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Steven Parker, Assistant Vice-President, Product and Marketing, Individual Insurance, Manulife Financial

Manulife Financial

Few Canadians have comprehensive individual insurance that protects their families in the event of an early death, disability or critical illness, says Steven Parker, Assistant Vice-President, Product and Marketing, Individual Insurance, Manulife Financial. For that reason, Manulife has introduced Synergy, the country's first all-encompassing plan.

The product, launched last June, grew out of a survey of more than 1,000 Canadians ages 30 to 50 with annual household incomes between $50,000 and $150,000. "The most important statistic was that 92 per cent of these individuals didn't have a comprehensive protection plan that included individual life, disability insurance and critical illness insurance," he says. Fewer than 60 per cent had an individual life insurance plan, just 21 per cent had an individual disability plan and only 13 per cent had an individual critical illness plan. "It's unique in its design in that it combines life, critical illness and disability insurance into one solution," says Mr. Parker

"So now there's only one risk management conversation with the client. There's only one illustration, versus three stand-alone illustrations for three stand-alone products; only one application versus three stand-alone applications; one underwriting process and one single premium to pay for these coverages, versus starting out with three individual coverages and having to pay three separate premiums."

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The comprehensive plan is cost-effective and saves consumers money, he says.

"If you take a 30-year old male buying $250,000 of our renewable Synergy coverage, the monthly premiums would save the client up to 34 percent, compared to buying the equivalent of three stand-alone policies, making it a lot more affordable for Canadians."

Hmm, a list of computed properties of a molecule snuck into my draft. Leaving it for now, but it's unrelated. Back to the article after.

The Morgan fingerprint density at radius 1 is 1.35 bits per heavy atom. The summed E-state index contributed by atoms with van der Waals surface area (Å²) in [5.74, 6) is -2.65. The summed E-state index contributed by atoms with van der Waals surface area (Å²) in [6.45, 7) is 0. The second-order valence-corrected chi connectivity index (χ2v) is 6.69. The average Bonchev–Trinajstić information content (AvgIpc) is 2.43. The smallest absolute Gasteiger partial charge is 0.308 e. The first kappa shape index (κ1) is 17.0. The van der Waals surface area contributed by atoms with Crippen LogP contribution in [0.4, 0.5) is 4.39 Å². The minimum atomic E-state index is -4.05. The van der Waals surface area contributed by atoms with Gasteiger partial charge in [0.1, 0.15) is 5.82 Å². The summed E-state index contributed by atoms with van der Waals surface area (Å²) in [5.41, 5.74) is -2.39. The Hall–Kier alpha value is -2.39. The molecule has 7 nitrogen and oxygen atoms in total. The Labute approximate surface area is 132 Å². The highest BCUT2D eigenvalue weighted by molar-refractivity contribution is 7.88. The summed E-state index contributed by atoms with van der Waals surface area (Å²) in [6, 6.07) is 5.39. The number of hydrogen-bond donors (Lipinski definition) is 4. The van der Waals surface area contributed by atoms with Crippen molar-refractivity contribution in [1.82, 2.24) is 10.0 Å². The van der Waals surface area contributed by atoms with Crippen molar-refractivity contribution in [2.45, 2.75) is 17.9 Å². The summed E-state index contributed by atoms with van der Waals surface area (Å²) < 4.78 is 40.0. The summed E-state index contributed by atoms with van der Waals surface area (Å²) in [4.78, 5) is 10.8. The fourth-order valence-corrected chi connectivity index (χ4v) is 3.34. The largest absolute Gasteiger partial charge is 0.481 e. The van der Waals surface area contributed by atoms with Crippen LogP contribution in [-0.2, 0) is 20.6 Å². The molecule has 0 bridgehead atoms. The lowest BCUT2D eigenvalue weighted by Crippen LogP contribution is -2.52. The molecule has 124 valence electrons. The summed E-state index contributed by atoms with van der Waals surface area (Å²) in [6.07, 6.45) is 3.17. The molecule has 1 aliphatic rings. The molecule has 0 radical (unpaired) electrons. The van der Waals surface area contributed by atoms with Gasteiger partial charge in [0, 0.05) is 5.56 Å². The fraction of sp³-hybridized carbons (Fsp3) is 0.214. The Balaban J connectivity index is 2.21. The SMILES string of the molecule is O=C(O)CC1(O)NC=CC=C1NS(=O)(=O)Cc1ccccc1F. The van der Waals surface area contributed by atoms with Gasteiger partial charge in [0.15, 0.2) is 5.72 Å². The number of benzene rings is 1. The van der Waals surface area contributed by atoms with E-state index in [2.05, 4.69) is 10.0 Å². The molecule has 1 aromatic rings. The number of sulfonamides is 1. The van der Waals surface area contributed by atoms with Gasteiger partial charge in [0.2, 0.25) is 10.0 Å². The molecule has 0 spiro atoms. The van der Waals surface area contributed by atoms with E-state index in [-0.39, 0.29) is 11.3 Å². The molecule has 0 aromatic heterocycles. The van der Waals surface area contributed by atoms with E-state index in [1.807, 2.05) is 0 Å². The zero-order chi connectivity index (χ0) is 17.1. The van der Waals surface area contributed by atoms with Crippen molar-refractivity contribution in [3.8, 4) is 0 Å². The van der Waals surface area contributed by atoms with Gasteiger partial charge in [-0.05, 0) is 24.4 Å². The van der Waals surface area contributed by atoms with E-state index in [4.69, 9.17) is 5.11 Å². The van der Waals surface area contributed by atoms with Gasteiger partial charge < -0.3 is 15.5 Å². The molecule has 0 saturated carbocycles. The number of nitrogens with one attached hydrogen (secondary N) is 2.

The program is offered to people 18 to 50, and the coverage lasts till age 65. There are two premium options – a 10-year renewable premium, or a level premium to age 65. The available coverage is $100,000 to $500,000. All the coverages share one "pool" of money. The critical-illness portion is 25 per cent – or $125,000 on $500,000 of coverage. The monthly disability benefits are .5 per cent of the available insurance, or $2,500 a month on a $500,000 plan. The life insurance is 100 per cent of the available insurance – so someone who has received $125,000 for a critical illness would have $375,000 left for life insurance.

It is vital that families protect themselves from the unforeseen, says Mr. Parker. "Canadians told us the risk is real." The risk that a 40-year old male non-smoker will become at least temporarily disabled before age 65 is 34 per cent, he says. The risk of developing a critical illness before age 65 is 28 per cent, and the risk of dying before age 65 is seven per cent. "Most important, the probability of that 40-year-old dying, becoming critically ill or disabled before age 65 is 60 per cent."

Many Canadians raising families have large debts. Among those surveyed, 87 per cent had a mortgage, and 62 per cent had total financial liabilities of $100,000 to $500,000. "In the event that something happened to them, how would they continue to pay those bills or that mortgage if their pay cheque stopped coming because of a critical illness or disability?" asked Mr. Parker.

Without individual or group insurance, "at the extreme, they could lose their home."

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